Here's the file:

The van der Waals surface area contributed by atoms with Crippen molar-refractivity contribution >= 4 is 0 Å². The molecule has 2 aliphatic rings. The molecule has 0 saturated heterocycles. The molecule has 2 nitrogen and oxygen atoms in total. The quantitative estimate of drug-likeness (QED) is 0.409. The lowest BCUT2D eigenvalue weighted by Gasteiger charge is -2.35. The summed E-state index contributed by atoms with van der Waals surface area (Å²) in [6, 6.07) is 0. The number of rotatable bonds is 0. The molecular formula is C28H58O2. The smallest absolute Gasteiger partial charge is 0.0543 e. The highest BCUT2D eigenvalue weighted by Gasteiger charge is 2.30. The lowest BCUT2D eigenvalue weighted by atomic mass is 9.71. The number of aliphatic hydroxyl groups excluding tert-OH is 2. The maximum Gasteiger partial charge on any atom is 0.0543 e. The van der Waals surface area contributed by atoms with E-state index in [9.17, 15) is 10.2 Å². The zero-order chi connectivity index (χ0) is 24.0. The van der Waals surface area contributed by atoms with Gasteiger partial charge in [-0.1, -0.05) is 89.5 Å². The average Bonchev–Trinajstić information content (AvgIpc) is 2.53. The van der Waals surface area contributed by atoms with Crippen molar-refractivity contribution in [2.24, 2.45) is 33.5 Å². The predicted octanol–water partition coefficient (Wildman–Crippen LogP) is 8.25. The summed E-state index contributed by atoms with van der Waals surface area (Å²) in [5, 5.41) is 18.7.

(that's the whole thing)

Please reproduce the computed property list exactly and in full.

The van der Waals surface area contributed by atoms with Crippen molar-refractivity contribution >= 4 is 0 Å². The molecule has 2 aliphatic rings. The molecule has 0 saturated heterocycles. The molecule has 2 nitrogen and oxygen atoms in total. The quantitative estimate of drug-likeness (QED) is 0.409. The lowest BCUT2D eigenvalue weighted by Gasteiger charge is -2.35. The summed E-state index contributed by atoms with van der Waals surface area (Å²) in [6, 6.07) is 0. The number of rotatable bonds is 0. The molecular formula is C28H58O2. The smallest absolute Gasteiger partial charge is 0.0543 e. The highest BCUT2D eigenvalue weighted by Gasteiger charge is 2.30. The lowest BCUT2D eigenvalue weighted by atomic mass is 9.71. The number of aliphatic hydroxyl groups excluding tert-OH is 2. The maximum Gasteiger partial charge on any atom is 0.0543 e. The van der Waals surface area contributed by atoms with E-state index in [9.17, 15) is 10.2 Å². The zero-order chi connectivity index (χ0) is 24.0. The van der Waals surface area contributed by atoms with Gasteiger partial charge in [-0.1, -0.05) is 89.5 Å². The average Bonchev–Trinajstić information content (AvgIpc) is 2.53. The van der Waals surface area contributed by atoms with Crippen molar-refractivity contribution in [2.24, 2.45) is 33.5 Å². The predicted octanol–water partition coefficient (Wildman–Crippen LogP) is 8.25. The summed E-state index contributed by atoms with van der Waals surface area (Å²) in [5, 5.41) is 18.7.